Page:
Category Archives: Law

The Scooter Libby commutation inspires a detached nausea in me

One of the main selling points of the rule of law is that everyone has to abide by the same ones. Or not…

Bush commutes Libby’s prison sentence
President Bush commuted Monday the prison term of former White House aide I. Lewis “Scooter” Libby, facing 30 months in prison after a federal court convicted him of perjury, obstruction of justice and lying to investigators.

Sure, the investigation seemed to be centered around something that wasn’t a crime. Fine. But Libby had every opportunity to plead the fifth and he didn’t. Instead he lied under oath.

I’ve long maintained that one of the great social blunders of my lifetime was not convicting Clinton for perjury in the Lewinsky case. Not that the crime itself was terribly notable, but setting a high, enforced standard of the rule of law would have changed subsequent presidents for the better.

Signs of progress

In policing Atlanta anyway

Atlanta police have virtually stopped seeking search warrants for drugs following the November shooting of an elderly woman and dropped — at least temporarily — the forced-entry tactics that led to her death, court records show.

In the six months since Kathryn Johnston died in a botched police raid, Atlanta narcotics officers have not sought a single “no-knock” search warrant, court records show. They served at least 25 no-knock warrants during a comparable six-month period a year earlier.

Reason has prevailed, at least temporarily.

Flying Squads

Unbeknowst to me, before now, the Justice Department sends out teams to fight street level crime in cities around the country. The Yahoo News article lists it’s failures, which are to be expected. It’s hard to see how it could be successful when all of it’s efforts and managements are so insulated from feedback. Sending out federal people to deal exclusively with local crime is a troubling trend.

The mother of all abortion posts

Glen Whitman has pretty much all of the abortion analogies (all five of them) that enter the logical debate about the topic.

It’s an odd thing. I used to debate him quite frequently on a now-defunct website, and he caused me to change my position on what the legality of early-term abortion should be with analogy number five

The Negligent Driver. When you negligently or deliberately cause harm to another person, the law requires you to provide compensation, either with money or some kind of action. If your negligent driving puts a pedestrian in the hospital, you are liable for his medical bills. Likewise, one might argue, your sexual behavior creates the risk of placing a fetus in a very precarious situation. If so, you are liable for the fetus’s care during that time. This analogy emphasizes the responsibility of people for the risks they create, thereby dodging the previous analogy’s “no invitation” problem. The difficulty with this analogy comes from the definition of “harm.” Harm doesn’t mean being in a difficult situation – it means being in a worse situation than you would have been otherwise. Were it not for your reckless driving, the pedestrian would (in all likelihood) still be walking around, safe and sound. Were it not for the act of sex, the fetus would not exist at all. To sustain the claim that the act of sex creates a risk of harm to the fetus, you have to insist that existence in a dependent state is worse than sheer non-existence. If the act of sex constitutes a tort, it is the only tort I can think of that creates the very person it victimizes.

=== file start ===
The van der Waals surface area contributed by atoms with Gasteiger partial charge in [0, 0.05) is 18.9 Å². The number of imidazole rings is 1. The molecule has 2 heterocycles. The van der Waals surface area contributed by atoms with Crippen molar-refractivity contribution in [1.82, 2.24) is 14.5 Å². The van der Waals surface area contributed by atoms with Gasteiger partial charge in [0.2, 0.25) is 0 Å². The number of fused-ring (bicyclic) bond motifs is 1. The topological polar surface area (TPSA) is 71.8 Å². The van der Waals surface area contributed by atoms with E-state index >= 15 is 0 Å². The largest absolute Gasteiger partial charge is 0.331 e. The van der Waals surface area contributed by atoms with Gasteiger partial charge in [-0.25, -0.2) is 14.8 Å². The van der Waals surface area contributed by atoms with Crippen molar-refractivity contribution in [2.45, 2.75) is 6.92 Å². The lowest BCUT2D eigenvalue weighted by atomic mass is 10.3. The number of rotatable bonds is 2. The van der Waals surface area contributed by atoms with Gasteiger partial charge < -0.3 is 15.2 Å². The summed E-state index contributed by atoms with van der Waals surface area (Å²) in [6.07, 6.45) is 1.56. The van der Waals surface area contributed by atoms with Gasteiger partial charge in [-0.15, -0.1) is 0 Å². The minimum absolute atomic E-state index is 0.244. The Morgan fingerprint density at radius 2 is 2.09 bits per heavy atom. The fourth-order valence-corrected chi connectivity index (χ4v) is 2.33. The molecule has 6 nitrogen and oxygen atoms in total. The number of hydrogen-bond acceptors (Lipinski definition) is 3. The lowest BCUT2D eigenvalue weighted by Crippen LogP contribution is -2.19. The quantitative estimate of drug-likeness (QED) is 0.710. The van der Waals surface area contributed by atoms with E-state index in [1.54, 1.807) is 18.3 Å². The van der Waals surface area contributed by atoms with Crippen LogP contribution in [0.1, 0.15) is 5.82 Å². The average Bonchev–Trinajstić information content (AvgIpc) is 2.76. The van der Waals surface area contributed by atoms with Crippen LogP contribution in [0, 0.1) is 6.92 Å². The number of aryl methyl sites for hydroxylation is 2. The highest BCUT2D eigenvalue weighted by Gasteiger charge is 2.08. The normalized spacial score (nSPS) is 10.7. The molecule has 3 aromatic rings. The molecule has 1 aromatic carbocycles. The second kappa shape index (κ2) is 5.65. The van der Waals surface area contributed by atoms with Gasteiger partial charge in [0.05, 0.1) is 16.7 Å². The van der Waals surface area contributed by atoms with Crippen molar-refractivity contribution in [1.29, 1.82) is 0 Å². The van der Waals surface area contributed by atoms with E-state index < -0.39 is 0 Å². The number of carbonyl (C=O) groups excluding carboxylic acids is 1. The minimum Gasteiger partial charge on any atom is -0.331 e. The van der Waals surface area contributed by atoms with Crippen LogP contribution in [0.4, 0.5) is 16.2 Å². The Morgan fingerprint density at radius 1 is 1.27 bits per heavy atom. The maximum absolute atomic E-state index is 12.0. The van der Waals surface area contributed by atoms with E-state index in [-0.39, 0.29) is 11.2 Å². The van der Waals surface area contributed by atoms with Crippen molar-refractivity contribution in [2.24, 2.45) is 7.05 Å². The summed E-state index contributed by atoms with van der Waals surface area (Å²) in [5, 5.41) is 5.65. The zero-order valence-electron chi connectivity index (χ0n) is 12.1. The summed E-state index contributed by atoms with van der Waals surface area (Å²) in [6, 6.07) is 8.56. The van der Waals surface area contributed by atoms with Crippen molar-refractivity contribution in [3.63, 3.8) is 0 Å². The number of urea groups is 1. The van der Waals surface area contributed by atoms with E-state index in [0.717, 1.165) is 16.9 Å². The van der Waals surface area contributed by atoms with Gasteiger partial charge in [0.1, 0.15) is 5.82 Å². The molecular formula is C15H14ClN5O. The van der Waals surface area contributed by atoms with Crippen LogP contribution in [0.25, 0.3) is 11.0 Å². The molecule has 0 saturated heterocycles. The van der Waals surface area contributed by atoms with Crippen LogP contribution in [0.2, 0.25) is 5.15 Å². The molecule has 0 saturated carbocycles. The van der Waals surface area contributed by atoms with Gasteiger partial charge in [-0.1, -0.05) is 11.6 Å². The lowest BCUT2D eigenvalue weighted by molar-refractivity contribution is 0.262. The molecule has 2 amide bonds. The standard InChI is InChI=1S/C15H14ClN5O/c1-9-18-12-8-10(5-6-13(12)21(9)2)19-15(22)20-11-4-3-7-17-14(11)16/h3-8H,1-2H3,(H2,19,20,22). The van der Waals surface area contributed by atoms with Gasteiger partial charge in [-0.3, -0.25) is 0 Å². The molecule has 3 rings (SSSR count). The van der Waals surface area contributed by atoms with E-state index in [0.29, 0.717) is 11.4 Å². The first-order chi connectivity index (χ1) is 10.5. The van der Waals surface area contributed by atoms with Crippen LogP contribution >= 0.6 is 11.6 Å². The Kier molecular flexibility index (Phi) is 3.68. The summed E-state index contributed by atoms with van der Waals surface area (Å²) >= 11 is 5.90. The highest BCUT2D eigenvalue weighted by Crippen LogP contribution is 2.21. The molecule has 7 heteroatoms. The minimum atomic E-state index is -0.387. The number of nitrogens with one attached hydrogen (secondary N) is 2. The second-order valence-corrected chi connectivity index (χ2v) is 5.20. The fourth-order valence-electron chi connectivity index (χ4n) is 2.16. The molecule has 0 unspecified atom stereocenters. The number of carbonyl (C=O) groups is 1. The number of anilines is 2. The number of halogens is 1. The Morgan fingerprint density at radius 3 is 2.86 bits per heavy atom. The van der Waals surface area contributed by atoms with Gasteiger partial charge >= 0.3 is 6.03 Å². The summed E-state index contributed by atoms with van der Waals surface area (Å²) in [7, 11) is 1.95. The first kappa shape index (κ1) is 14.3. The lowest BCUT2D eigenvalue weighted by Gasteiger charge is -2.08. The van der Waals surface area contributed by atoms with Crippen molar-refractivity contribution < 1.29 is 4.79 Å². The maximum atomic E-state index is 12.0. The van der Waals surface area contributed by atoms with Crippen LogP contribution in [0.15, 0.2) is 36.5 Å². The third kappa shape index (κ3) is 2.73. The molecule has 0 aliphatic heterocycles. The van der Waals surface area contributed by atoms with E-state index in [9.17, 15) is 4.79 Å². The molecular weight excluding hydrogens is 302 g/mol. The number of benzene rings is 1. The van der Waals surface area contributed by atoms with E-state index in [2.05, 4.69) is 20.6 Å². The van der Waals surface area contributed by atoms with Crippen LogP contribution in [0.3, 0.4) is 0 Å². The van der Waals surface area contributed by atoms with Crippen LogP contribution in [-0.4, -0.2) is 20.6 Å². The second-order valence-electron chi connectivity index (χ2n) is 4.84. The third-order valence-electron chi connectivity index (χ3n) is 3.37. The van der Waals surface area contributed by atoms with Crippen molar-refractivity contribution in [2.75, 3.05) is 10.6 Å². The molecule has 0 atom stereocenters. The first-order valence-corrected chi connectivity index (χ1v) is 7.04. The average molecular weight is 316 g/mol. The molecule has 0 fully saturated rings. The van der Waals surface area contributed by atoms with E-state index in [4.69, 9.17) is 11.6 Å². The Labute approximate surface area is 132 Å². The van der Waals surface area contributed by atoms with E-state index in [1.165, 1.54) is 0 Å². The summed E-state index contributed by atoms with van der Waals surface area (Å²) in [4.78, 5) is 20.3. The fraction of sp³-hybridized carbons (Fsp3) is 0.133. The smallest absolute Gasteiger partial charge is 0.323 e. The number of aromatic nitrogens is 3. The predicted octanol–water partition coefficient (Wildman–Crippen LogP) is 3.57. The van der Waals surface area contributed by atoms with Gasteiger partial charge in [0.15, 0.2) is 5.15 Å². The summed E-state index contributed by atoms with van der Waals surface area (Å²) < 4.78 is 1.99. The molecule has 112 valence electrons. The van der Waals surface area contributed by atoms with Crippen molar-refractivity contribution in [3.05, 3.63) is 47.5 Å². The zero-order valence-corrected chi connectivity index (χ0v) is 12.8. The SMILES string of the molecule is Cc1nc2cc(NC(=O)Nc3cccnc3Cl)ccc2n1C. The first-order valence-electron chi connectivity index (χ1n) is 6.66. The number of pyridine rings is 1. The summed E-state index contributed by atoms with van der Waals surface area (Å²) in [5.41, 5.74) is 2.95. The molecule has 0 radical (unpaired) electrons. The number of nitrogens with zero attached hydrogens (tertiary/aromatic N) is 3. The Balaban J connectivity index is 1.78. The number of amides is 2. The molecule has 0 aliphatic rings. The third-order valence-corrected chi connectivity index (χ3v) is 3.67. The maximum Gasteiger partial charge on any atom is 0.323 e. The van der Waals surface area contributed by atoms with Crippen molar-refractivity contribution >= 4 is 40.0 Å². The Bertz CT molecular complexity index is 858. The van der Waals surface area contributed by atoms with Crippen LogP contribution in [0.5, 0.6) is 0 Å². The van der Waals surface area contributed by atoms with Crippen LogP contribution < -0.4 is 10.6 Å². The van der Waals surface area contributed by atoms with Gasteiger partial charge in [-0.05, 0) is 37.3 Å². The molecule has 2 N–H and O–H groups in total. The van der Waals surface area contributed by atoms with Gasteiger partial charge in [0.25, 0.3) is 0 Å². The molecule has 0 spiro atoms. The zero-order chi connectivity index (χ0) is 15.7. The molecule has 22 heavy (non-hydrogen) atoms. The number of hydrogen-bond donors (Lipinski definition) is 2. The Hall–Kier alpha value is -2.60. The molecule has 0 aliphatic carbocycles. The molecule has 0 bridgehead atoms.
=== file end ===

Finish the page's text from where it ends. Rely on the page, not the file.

I’m the only person I know of who changes his mind on abortion due to a logical argument.

Your tax dollars at work

After being hyped for years, the label “The Imperial Presidency” seems to be coming true.

A Justice Department official will refuse to answer questions during a Senate committee hearing on the firing of eight U.S. attorneys, citing her Fifth Amendment right not to incriminate herself, her lawyer said Monday.